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Welcome to the second installment in our series of monthly posts where we’ll be showcasing our News API by looking back at online news stories, articles and blog posts to uncover emerging insights and trends from topical categories.

For our February review, we looked at three IAB categories: Arts & Entertainment, Science and Politics.

For March, we’ve decided to narrow our focus a little further by looking at IAB subcategories to give you an idea of just how specific and granular you can be when sourcing and analyzing content through the News API. With this in mind, we’ve gone with the following three subcategories:

  1. Cell phones (subcategory of Tech & Computing)
  2. Boxing (subcategory of Sports)
  3. Stocks (subcategory of Personal FInance)

and for each subcategory we have performed the following analysis;

  • Publication volumes over time
  • Top stories
  • Most mentioned topics
  • Most shared stories on social media

Try it yourself

We’ve included code snippets for each of the analyses above so you can follow along or modify to create your own search queries.

If you haven’t already signed up to our News API you can do so here with a free 14 day News API trial.

1. Cell phones

The graph below shows publication volumes in the Cell phones subcategory throughout the month of March 2017.

Note: All visualizations are interactive. SImply hover your cursor over each to explore the various data points and information.

Volume of stories published: Cell phones

From the graph above we can see a number of spikes indicating sharp rises in publication volumes. Let’s take a look at the top 3;

Top stories

The three stories that contributed to the biggest spikes in news publication volumes;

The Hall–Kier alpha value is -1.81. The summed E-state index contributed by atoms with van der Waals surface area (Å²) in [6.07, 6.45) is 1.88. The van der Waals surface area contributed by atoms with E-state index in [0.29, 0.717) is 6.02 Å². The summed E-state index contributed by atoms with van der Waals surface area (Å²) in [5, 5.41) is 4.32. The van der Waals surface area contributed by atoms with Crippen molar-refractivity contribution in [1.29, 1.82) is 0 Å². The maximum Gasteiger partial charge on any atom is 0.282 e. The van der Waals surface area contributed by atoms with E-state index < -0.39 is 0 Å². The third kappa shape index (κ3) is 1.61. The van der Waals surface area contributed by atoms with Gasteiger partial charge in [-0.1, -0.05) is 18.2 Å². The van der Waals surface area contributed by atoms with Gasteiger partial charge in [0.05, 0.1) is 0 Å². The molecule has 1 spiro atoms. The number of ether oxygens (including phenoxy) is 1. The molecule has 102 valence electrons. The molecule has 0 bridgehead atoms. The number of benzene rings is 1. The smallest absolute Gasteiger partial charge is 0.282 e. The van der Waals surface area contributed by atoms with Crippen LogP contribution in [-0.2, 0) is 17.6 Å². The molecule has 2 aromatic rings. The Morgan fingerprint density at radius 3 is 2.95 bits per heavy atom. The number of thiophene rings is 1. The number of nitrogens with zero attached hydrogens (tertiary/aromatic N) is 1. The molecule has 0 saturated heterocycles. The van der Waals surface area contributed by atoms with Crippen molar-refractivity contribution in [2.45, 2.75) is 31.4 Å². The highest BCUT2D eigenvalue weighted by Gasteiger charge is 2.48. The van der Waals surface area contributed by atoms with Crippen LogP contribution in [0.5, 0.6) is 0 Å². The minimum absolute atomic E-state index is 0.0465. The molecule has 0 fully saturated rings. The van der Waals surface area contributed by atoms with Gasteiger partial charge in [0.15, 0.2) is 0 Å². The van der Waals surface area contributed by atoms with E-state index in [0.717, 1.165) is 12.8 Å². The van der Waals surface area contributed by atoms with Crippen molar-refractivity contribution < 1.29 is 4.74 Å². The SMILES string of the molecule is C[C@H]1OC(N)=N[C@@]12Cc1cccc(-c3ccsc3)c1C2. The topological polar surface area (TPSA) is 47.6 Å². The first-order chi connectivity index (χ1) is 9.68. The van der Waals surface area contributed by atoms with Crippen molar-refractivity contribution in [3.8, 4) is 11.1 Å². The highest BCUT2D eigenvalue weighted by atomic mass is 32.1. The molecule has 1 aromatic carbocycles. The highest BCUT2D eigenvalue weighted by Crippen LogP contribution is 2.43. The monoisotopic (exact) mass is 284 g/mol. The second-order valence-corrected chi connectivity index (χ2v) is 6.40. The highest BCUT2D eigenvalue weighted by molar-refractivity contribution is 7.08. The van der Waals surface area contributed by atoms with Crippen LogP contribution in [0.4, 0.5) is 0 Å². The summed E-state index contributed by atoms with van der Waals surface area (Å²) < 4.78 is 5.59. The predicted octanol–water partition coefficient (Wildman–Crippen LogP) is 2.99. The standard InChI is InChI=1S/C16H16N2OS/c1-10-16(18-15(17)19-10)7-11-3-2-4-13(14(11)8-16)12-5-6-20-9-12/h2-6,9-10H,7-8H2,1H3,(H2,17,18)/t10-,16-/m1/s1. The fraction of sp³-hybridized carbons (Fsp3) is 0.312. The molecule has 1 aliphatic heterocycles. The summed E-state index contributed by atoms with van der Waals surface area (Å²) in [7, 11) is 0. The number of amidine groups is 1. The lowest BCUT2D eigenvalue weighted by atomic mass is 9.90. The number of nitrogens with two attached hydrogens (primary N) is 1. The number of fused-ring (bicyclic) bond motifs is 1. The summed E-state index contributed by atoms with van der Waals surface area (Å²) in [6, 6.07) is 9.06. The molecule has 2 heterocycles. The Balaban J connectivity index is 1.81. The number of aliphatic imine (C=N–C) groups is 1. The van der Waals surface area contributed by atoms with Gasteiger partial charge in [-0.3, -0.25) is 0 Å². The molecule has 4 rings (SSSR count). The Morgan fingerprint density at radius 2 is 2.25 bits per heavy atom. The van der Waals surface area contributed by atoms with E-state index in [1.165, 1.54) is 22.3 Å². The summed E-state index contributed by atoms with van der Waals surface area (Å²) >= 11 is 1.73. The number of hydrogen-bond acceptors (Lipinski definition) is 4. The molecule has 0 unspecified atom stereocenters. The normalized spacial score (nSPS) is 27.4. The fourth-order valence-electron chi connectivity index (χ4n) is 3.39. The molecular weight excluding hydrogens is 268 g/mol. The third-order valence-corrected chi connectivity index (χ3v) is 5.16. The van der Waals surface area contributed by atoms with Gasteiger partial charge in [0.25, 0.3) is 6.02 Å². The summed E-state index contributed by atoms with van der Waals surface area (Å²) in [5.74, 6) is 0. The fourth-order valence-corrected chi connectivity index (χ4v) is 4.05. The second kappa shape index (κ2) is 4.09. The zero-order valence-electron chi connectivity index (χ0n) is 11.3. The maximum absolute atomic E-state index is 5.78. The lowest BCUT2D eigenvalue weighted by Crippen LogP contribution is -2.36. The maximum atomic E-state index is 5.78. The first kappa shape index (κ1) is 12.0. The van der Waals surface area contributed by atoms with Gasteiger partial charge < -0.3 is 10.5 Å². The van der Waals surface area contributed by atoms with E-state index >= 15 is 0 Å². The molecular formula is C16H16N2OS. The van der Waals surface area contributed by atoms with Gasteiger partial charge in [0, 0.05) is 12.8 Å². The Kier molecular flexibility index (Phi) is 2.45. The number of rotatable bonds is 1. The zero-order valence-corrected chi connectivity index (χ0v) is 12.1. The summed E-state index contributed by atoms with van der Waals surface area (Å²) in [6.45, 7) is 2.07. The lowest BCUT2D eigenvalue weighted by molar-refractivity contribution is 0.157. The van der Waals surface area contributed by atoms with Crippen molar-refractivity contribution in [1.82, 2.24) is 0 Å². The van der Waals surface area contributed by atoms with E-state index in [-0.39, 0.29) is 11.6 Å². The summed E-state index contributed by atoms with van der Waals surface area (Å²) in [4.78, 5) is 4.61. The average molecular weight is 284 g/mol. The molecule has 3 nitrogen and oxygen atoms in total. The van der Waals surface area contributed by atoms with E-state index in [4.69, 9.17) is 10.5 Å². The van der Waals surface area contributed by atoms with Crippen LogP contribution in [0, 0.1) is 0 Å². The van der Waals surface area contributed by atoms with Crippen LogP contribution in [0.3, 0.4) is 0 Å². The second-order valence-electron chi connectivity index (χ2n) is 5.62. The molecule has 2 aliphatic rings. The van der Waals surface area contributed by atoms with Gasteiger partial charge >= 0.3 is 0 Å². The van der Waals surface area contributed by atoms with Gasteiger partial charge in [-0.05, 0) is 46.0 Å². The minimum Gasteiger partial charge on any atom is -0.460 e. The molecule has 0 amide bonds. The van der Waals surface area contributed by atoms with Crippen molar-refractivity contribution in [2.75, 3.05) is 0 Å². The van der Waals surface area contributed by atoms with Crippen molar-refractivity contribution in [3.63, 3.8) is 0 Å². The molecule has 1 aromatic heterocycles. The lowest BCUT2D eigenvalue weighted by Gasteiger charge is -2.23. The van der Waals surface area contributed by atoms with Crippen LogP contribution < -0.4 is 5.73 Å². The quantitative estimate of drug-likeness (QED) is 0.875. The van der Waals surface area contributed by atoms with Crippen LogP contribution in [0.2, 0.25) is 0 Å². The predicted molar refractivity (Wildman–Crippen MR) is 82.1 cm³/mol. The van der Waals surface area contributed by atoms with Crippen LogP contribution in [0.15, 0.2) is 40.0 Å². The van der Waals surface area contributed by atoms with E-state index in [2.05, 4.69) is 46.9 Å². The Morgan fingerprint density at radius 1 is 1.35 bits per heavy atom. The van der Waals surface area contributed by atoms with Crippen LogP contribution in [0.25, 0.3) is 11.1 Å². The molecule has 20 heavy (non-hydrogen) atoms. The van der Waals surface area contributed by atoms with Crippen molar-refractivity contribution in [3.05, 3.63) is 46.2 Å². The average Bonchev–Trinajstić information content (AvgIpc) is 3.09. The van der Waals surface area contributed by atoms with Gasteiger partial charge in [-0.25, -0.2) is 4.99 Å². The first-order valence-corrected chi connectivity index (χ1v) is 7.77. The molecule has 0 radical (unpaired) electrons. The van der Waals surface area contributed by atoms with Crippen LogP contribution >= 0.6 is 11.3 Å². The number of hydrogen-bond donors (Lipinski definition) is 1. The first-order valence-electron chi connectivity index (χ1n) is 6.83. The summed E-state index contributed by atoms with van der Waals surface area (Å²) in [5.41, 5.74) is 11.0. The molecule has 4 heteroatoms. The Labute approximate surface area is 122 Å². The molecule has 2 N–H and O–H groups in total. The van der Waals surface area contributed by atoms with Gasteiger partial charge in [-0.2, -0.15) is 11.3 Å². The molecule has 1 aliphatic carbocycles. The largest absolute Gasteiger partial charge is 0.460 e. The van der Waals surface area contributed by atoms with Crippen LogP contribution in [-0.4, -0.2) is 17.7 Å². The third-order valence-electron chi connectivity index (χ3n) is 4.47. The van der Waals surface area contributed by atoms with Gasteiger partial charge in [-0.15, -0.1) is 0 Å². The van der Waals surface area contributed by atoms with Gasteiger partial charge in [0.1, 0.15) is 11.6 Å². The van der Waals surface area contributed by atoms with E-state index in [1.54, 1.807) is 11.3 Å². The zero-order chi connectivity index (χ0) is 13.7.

1. Samsung release their latest flagship phone, the Galaxy S8.
  2. The UK introduces a loss-of-license punishment for new drivers caught using their cell phones while driving.
  3. HTC reveal a limited edition version of their U Ultra smart phone.

It will perhaps come as no surprise to see one of the world’s top smartphone manufacturers, Samsung, getting the most media attention with the launch of their latest flagship model. In comparison, rivals HTC failed to generate the same level of hype around their latest model. However, by releasing a teaser about a surprise product release on March 15 they still managed to generate two of the top four publication volume spikes within the cell phone category in March.

Try it yourself – here’s the query we used for volume by category

Read more: We looked at Samsung’s recent exploding battery crisis to highlight how news content can be analyzed to track the voice of the customer in relation to crisis prevention and damage limitation.

Most mentioned topics

From the 7,000+ articles we sourced from the Cell phones category in March we looked at the most mentioned topics;

Try it yourself – here’s the query we used for most mentioned topics

Most shared on social media

What were the most shared stories on social media? We analyzed share counts from Facebook, LinkedIn and Reddit to see what type of content is performing best on each channel.